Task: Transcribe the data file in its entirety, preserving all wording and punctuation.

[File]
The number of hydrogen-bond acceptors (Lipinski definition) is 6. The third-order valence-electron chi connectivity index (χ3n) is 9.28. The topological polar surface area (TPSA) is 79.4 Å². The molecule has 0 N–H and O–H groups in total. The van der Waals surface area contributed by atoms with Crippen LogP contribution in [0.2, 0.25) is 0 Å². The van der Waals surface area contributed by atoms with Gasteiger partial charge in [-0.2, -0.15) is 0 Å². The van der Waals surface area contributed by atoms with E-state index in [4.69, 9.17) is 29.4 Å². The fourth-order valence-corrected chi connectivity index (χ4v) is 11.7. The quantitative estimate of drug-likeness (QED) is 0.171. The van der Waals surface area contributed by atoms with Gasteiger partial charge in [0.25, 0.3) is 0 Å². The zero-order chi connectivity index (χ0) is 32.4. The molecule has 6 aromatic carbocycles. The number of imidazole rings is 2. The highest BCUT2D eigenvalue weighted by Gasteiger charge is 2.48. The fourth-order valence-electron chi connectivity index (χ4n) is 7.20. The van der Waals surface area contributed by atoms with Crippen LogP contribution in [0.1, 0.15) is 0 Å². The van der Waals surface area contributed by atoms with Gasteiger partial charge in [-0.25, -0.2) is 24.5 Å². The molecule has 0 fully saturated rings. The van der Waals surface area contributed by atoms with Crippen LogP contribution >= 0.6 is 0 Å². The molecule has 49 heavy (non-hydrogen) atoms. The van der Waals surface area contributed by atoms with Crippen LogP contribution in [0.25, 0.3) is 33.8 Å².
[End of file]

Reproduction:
The number of hydrogen-bond acceptors (Lipinski definition) is 6. The third-order valence-electron chi connectivity index (χ3n) is 9.28. The topological polar surface area (TPSA) is 79.4 Å². The molecule has 0 N–H and O–H groups in total. The van der Waals surface area contributed by atoms with Crippen LogP contribution in [0.2, 0.25) is 0 Å². The van der Waals surface area contributed by atoms with Gasteiger partial charge in [-0.2, -0.15) is 0 Å². The van der Waals surface area contributed by atoms with E-state index in [4.69, 9.17) is 29.4 Å². The fourth-order valence-corrected chi connectivity index (χ4v) is 11.7. The quantitative estimate of drug-likeness (QED) is 0.171. The van der Waals surface area contributed by atoms with Gasteiger partial charge in [0.25, 0.3) is 0 Å². The zero-order chi connectivity index (χ0) is 32.4. The molecule has 6 aromatic carbocycles. The number of imidazole rings is 2. The highest BCUT2D eigenvalue weighted by Gasteiger charge is 2.48. The fourth-order valence-electron chi connectivity index (χ4n) is 7.20. The van der Waals surface area contributed by atoms with Crippen LogP contribution in [0.1, 0.15) is 0 Å². The van der Waals surface area contributed by atoms with Gasteiger partial charge in [-0.25, -0.2) is 24.5 Å². The molecule has 0 fully saturated rings. The van der Waals surface area contributed by atoms with Crippen LogP contribution >= 0.6 is 0 Å². The molecule has 49 heavy (non-hydrogen) atoms. The van der Waals surface area contributed by atoms with Crippen LogP contribution in [0.25, 0.3) is 33.8 Å².